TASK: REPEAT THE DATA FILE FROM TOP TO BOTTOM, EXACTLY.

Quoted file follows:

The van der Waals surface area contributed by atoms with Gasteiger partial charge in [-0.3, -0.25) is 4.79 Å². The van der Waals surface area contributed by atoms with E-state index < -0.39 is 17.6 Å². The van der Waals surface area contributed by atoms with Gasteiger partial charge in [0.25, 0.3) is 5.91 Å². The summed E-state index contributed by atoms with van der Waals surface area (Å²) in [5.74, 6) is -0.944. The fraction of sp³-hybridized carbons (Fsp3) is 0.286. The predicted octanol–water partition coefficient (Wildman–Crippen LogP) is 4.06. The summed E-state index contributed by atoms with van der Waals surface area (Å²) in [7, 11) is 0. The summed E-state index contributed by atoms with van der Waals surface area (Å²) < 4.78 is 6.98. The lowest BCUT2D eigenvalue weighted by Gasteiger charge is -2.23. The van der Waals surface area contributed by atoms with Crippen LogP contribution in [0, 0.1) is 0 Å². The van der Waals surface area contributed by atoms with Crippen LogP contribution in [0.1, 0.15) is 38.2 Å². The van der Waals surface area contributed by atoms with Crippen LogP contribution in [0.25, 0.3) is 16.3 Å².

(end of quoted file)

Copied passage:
The van der Waals surface area contributed by atoms with Gasteiger partial charge in [-0.3, -0.25) is 4.79 Å². The van der Waals surface area contributed by atoms with E-state index < -0.39 is 17.6 Å². The van der Waals surface area contributed by atoms with Gasteiger partial charge in [0.25, 0.3) is 5.91 Å². The summed E-state index contributed by atoms with van der Waals surface area (Å²) in [5.74, 6) is -0.944. The fraction of sp³-hybridized carbons (Fsp3) is 0.286. The predicted octanol–water partition coefficient (Wildman–Crippen LogP) is 4.06. The summed E-state index contributed by atoms with van der Waals surface area (Å²) in [7, 11) is 0. The summed E-state index contributed by atoms with van der Waals surface area (Å²) < 4.78 is 6.98. The lowest BCUT2D eigenvalue weighted by Gasteiger charge is -2.23. The van der Waals surface area contributed by atoms with Crippen LogP contribution in [0, 0.1) is 0 Å². The van der Waals surface area contributed by atoms with Crippen LogP contribution in [0.1, 0.15) is 38.2 Å². The van der Waals surface area contributed by atoms with Crippen LogP contribution in [0.25, 0.3) is 16.3 Å².